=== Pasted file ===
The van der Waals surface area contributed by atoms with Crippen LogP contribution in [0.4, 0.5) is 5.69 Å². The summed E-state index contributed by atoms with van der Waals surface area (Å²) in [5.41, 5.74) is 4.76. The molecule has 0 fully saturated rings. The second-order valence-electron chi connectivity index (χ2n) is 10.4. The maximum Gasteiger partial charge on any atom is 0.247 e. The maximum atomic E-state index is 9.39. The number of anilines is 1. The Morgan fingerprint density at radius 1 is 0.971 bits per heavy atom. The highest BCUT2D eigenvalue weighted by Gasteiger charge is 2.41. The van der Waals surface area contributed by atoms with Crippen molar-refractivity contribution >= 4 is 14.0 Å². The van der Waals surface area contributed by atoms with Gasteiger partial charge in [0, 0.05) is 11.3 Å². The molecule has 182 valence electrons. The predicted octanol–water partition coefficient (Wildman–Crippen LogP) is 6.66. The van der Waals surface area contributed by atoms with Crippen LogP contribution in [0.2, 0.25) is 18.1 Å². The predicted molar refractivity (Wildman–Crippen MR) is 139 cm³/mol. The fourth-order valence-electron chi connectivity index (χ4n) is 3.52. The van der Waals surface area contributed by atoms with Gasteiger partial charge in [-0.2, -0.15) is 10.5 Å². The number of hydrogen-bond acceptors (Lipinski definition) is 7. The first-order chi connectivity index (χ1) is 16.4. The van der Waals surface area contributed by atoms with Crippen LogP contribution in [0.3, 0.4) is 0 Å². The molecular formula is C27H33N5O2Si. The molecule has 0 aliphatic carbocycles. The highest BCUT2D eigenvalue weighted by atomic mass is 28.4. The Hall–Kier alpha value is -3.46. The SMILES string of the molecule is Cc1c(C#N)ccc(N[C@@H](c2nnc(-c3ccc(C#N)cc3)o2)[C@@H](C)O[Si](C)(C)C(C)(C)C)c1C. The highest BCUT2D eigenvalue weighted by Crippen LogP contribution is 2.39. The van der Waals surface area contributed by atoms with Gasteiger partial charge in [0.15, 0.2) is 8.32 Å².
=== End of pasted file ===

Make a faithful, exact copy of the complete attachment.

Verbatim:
The van der Waals surface area contributed by atoms with Crippen LogP contribution in [0.4, 0.5) is 5.69 Å². The summed E-state index contributed by atoms with van der Waals surface area (Å²) in [5.41, 5.74) is 4.76. The molecule has 0 fully saturated rings. The second-order valence-electron chi connectivity index (χ2n) is 10.4. The maximum Gasteiger partial charge on any atom is 0.247 e. The maximum atomic E-state index is 9.39. The number of anilines is 1. The Morgan fingerprint density at radius 1 is 0.971 bits per heavy atom. The highest BCUT2D eigenvalue weighted by Gasteiger charge is 2.41. The van der Waals surface area contributed by atoms with Crippen molar-refractivity contribution >= 4 is 14.0 Å². The van der Waals surface area contributed by atoms with Gasteiger partial charge in [0, 0.05) is 11.3 Å². The molecule has 182 valence electrons. The predicted octanol–water partition coefficient (Wildman–Crippen LogP) is 6.66. The van der Waals surface area contributed by atoms with Crippen LogP contribution in [0.2, 0.25) is 18.1 Å². The predicted molar refractivity (Wildman–Crippen MR) is 139 cm³/mol. The fourth-order valence-electron chi connectivity index (χ4n) is 3.52. The van der Waals surface area contributed by atoms with Gasteiger partial charge in [-0.2, -0.15) is 10.5 Å². The number of hydrogen-bond acceptors (Lipinski definition) is 7. The first-order chi connectivity index (χ1) is 16.4. The van der Waals surface area contributed by atoms with Crippen LogP contribution in [0.3, 0.4) is 0 Å². The molecular formula is C27H33N5O2Si. The molecule has 0 aliphatic carbocycles. The highest BCUT2D eigenvalue weighted by atomic mass is 28.4. The Hall–Kier alpha value is -3.46. The SMILES string of the molecule is Cc1c(C#N)ccc(N[C@@H](c2nnc(-c3ccc(C#N)cc3)o2)[C@@H](C)O[Si](C)(C)C(C)(C)C)c1C. The highest BCUT2D eigenvalue weighted by Crippen LogP contribution is 2.39. The van der Waals surface area contributed by atoms with Gasteiger partial charge in [0.15, 0.2) is 8.32 Å².